400mils = 10mm, signal traveling at about 150mm/ns. So if you need the signals to arrive within 1ns, you have 150mm length matching tolerance. NOT 10mm! Do note that you already mentioned that the rise time is 2.5ns, so 1ns is less then half of the rise time.

    It takes to for the signal to travel from the MCU to SDRAM. As mentioned, the signal travel about 150mm/ns (or 0.15mm/ps). With difference in length, the signals arrive at a different time. The time is more important than the length. The maximum time difference (AC timing) will be in datasheets. Often a trick to use is to make the clock line the longest.

    Temperature may be a factor, but as mentioned, I do expect you to have plenty of room for tolerance.

    2) See my remarks above on length tolerance.

    3) TFT displays are terrible in details. And TERRIBLE in EMC. I once asked Istvan Novak about the Z0 of FPC, but he could not answer. From what I could find it is closer to 70 ohm. Make a good EMC Gnd connection between your board and the LCD display! You may need to a add series termination too.

    4) Most fabricators have a standard 4 layer stackup, but they are terribly bad for SI and EMC. See video's of Rick Hartley where he shows better stack-ups (including 4 layer).

    5) Yep, that is a good question. I would say it depends on what you want to do. Do you want Altium to calculate the impedance or do you let the fabricator do it for you?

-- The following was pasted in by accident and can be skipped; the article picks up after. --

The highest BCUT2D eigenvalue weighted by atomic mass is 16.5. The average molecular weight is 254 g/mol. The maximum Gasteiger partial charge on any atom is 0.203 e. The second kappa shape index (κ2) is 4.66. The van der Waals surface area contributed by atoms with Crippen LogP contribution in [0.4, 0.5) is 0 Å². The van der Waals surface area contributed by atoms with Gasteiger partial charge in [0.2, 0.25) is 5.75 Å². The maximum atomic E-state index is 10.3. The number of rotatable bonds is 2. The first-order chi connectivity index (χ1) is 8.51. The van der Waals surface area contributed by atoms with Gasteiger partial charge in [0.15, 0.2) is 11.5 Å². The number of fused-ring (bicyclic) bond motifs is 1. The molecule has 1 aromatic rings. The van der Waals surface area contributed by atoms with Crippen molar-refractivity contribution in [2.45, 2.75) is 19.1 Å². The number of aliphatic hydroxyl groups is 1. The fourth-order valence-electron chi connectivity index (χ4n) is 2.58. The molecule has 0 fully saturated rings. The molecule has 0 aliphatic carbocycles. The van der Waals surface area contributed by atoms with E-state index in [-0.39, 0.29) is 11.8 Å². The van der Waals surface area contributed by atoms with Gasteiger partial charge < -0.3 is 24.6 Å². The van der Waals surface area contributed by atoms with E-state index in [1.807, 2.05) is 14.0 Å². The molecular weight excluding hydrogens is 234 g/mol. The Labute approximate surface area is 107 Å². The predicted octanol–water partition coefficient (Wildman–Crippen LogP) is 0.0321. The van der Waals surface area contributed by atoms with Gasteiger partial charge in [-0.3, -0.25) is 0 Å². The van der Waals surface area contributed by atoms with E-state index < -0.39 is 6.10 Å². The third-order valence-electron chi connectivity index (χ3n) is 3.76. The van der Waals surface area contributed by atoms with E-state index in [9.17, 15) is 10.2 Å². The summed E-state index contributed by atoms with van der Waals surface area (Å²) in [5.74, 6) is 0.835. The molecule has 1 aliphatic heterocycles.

With the first you would need to put in the final size. The problem with that is that if you are not careful, the fabricator may think you want a base copper of 0.035mm and then add the plating (getting to about 0.06mm).

    6) Do you need a power plane? Again, see the video's of Rick Hartley about stack-up.


    Better a long question that is clear, then a short one that misses a lot of required details...

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    • #3
      You might consider seeing if the MCU manufacturer supplies their part on an evaluation PCB, and buy that PCB so you have a good working model to mess with. These often come with a FPC connector for an LCD and various other peripherals, good RAM memory designed in, etc. See how close the eval design gets you to your target design and modify from there. If you contact the manufacturer, they may supply you with the design files of the eval board so you can start with their design and modify to suit your needs. Regarding signal theory, keep in mind that a signal's "flight time" is governed by both the impedance of the trace and the length of the trace. Often, not only is controlled impedance needed, but matching trace lengths are also needed. A signal arriving in good shape but too late is no better than a too-distorted ringing signal arriving precisely on time. Good luck!